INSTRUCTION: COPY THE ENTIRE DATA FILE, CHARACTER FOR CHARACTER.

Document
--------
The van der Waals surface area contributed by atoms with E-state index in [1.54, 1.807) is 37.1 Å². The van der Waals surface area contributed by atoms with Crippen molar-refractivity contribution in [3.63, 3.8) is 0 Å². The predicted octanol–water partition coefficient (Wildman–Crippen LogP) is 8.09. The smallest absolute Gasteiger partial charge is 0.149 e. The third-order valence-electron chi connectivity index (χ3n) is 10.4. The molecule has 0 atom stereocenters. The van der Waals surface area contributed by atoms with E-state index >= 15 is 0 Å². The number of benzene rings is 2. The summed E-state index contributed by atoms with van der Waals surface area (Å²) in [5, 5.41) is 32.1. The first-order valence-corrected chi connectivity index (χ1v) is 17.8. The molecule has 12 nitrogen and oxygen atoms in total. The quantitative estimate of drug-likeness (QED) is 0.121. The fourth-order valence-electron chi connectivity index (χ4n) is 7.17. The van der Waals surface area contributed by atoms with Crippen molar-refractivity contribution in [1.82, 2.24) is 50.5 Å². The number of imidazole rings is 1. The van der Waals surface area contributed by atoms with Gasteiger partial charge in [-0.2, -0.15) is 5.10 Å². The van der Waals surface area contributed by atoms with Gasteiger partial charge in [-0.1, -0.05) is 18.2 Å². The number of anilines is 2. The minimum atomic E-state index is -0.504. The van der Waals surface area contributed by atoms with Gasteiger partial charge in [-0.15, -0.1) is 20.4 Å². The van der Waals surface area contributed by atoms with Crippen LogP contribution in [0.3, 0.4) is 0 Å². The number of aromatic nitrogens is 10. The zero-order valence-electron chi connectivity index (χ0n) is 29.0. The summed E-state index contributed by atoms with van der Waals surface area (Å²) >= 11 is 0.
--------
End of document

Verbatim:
The van der Waals surface area contributed by atoms with E-state index in [1.54, 1.807) is 37.1 Å². The van der Waals surface area contributed by atoms with Crippen molar-refractivity contribution in [3.63, 3.8) is 0 Å². The predicted octanol–water partition coefficient (Wildman–Crippen LogP) is 8.09. The smallest absolute Gasteiger partial charge is 0.149 e. The third-order valence-electron chi connectivity index (χ3n) is 10.4. The molecule has 0 atom stereocenters. The van der Waals surface area contributed by atoms with E-state index >= 15 is 0 Å². The number of benzene rings is 2. The summed E-state index contributed by atoms with van der Waals surface area (Å²) in [5, 5.41) is 32.1. The first-order valence-corrected chi connectivity index (χ1v) is 17.8. The molecule has 12 nitrogen and oxygen atoms in total. The quantitative estimate of drug-likeness (QED) is 0.121. The fourth-order valence-electron chi connectivity index (χ4n) is 7.17. The van der Waals surface area contributed by atoms with Crippen molar-refractivity contribution in [1.82, 2.24) is 50.5 Å². The number of imidazole rings is 1. The van der Waals surface area contributed by atoms with Gasteiger partial charge in [-0.2, -0.15) is 5.10 Å². The van der Waals surface area contributed by atoms with Gasteiger partial charge in [-0.1, -0.05) is 18.2 Å². The number of anilines is 2. The minimum atomic E-state index is -0.504. The van der Waals surface area contributed by atoms with Gasteiger partial charge in [-0.15, -0.1) is 20.4 Å². The van der Waals surface area contributed by atoms with Crippen LogP contribution in [0.3, 0.4) is 0 Å². The number of aromatic nitrogens is 10. The zero-order valence-electron chi connectivity index (χ0n) is 29.0. The summed E-state index contributed by atoms with van der Waals surface area (Å²) >= 11 is 0.